The latter two received little or no outside exposure, but Burton did get to work with his idol, Vincent Price, for the first time and they remained friends until Price’s death in 1993. Frankenweenie was awarded a PG rating, which precluded its release with their G-rated animated features. It was only released theatrically overseas, and had limited availability on VHS. However, it would be the film that landed him his first feature directing job.

Horror writer Stephen King (you have heard of him, right?) had seen Frankenweenie, and strongly recommended it to Bonni Lee, an executive at Warner Brothers. Lee then showed the film to Paul Reubens. Reubens was the man behind Pee-wee Herman, and was in the process of bringing his alter ego to the big screen. He knew right away that Tim Burton was the perfect choice for the job, and indeed they were a perfect match. As they say, the rest is history.

Following the surprise success of Pee-wee’s Big Adventure, Burton didn’t make another film for almost three years. It wasn’t until he was offered the anarchic screenplay for Beetlejuice that he finally found another project suited to his unique vision. The film was an even bigger hit, and led to Warner Bros. offering Burton the job directing an eagerly awaited comic book adaptation that had been years in the planning.

Batman was less a movie, more of an event. It sparked controversy with the casting of Michael Keaton as the Dark Knight, and generated a merchandising blitz that is now standard for blockbusters. However, despite all the hype and studio interference, Burton still managed to put his own stamp on the film and it remains one of the most influential Hollywood movies of the last few decades. It’s box office gross of over $250 million is also one of the highest in the studio’s history.

Rather than jump into making another blockbuster, Burton used his new clout to get an extremely personal project greenlit by 20th Century Fox. Edward Scissorhands was the first time Burton had full creative control over a feature film, having written the story and also produced the movie. The film was a hit with moviegoers and critics, and marked the beginning of Burton being taken seriously as an artist.

He followed it up in 1992 with the sequel Batman Returns. It was not as big a hit as the first film, and suffered a backlash from parents who considered it too dark and twisted for younger Bat fans. Although the film was an artistic triumph, the perceived disappointment led to Joel Schumacher taking over the franchise (although Burton did have a producer credit on Batman Forever). The same year Burton also found time to play a small cameo role in Cameron Crowe’s grunge film, Singles, and an even smaller cameo as a corpse in his buddy Danny DeVito’s film, Hoffa.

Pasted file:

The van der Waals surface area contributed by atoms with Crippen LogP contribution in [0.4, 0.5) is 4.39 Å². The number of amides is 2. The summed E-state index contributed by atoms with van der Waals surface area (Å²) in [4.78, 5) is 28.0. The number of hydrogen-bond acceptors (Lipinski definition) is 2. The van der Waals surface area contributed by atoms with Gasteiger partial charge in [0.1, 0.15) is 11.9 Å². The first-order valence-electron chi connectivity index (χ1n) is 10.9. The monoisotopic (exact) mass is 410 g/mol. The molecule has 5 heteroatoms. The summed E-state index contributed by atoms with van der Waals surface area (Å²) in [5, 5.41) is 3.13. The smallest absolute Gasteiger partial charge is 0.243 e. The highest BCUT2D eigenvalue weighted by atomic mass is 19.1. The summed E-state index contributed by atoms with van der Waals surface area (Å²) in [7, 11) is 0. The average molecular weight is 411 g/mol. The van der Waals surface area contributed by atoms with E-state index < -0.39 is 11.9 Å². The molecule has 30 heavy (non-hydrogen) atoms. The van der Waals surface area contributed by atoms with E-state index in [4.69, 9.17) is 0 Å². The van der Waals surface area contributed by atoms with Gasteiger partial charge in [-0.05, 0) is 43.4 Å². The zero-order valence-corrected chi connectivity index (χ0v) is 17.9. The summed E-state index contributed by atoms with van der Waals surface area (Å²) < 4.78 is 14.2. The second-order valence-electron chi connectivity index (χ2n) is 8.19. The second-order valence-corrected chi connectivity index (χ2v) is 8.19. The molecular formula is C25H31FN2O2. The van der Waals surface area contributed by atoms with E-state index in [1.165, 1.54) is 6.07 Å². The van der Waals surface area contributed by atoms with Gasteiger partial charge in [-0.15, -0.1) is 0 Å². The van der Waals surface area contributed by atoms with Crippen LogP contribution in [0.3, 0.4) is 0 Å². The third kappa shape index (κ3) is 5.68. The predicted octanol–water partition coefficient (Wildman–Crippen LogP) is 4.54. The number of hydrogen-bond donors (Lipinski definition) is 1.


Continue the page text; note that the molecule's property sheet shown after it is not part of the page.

After finally seeing his dream project realised with the feature length stop-motion film The Nightmare Before Christmas, Burton returned to smaller filmmaking with his next project, Ed Wood. An affectionate tribute to the supposed worst filmmaker of all time, it was not a hit at the box office, but won Burton the best reviews of his career, as well as two Oscars. It was followed by an indirect homage to Wood’s films, Mars Attacks! The film was a disappointment at the box office, and scorned by many critics, but has gained a cult status over the years. Burton made something of a comeback three years later with his first real horror film, Sleepy Hollow.

Tim Burton, director of “Sleepy Hollow” with Horseman’s head

As for Burton’s personal life, he married German artist Lena Gieseke in 1989 (while in the middle of production on Batman). They separated shortly after filming of Batman Returns. He began dating Lisa Marie shortly after. She appeared in four of his films: Ed WoodMars Attacks!Sleepy Hollow and Planet of the Apes.

Between Mars Attacks! and Sleepy Hollow, Tim Burton spent over a year working on a new Superman film. A preliminary script draft was written by independent filmmaker and comic geek extraordinaire Kevin Smith. Nicolas Cage was attached to the project to play the Man Of Steel. However, Burton was not particularly happy with the script, and a spiraling budget caused Warner Brothers to pull the plug on the project.

His next project was a reworking of the classic sci-fi film Planet Of The Apes. The film was rushed into production after a long gestation period, and may have suffered as a result. The film was visually stunning, and featured several strong performances by the actors in Rick Baker’s astonishing ape makeup, but it was regarded as a disappointment by many.

At the same time Burton’s personal life was in a state of upheaval. Both of his parents died within a short space of time, and his relationship with Lisa Marie ended. Shortly after the release of Planet of the Apes, Burton began dating one of the stars of the film, Helena Bonham Carter. Their son, Billy, was born in October, 2003.

Burton’s next project couldn’t have been more different, even though it shared the same producer (Richard D. Zanuck). Big Fish was an adaptation of the novel by Daniel Wallace. Perhaps the theme of a man trying to reconnect with his dying father resulted in this being Burton’s most personal and emotional film in years, and it earned respectable reviews and box office.

In 2005, Burton directed back to back movies for the first time. His first project was another movie based on a novel, Charlie and the Chocolate Factory. Johnny Depp played the lead role of Willy Wonka, and the film was one of the most successful blockbusters of 2005. It was followed two months later by the release of the stop motion animated film, Corpse Bride. Both films generally received good reviews, and Corpse Bride was even nominated for an Oscar for Best Animated Feature (it lost to Wallace and Gromit).

Burton’s next directorial project turned out to be the long-rumored musical Sweeney Todd. It was released in the U.S. in December, 2007 to rave reviews. After producing the animated feature 9 (released on 9/9/2009), Burton followed it up in 2010 with the 3D Alice in Wonderland (which, despite the title, was actually a sequel to the Disney classic, not a remake). Despite a mixed reception, the film grossed over a billion dollars worldwide.

Although there are rumours that he wants to take time off to be with his family, Burton has no less than eight films currently in development, either as producer and/or director. The first of these to see release will probably be a feature length version of his short, Frankenweenie. Burton has claimed for years that he wanted to expand on this story, and he will finally get his chance. Though his recent films have been disappointing for some, one can only hope that at least a few of these future projects will connect with the filmmaker and create some more of that Burton magic.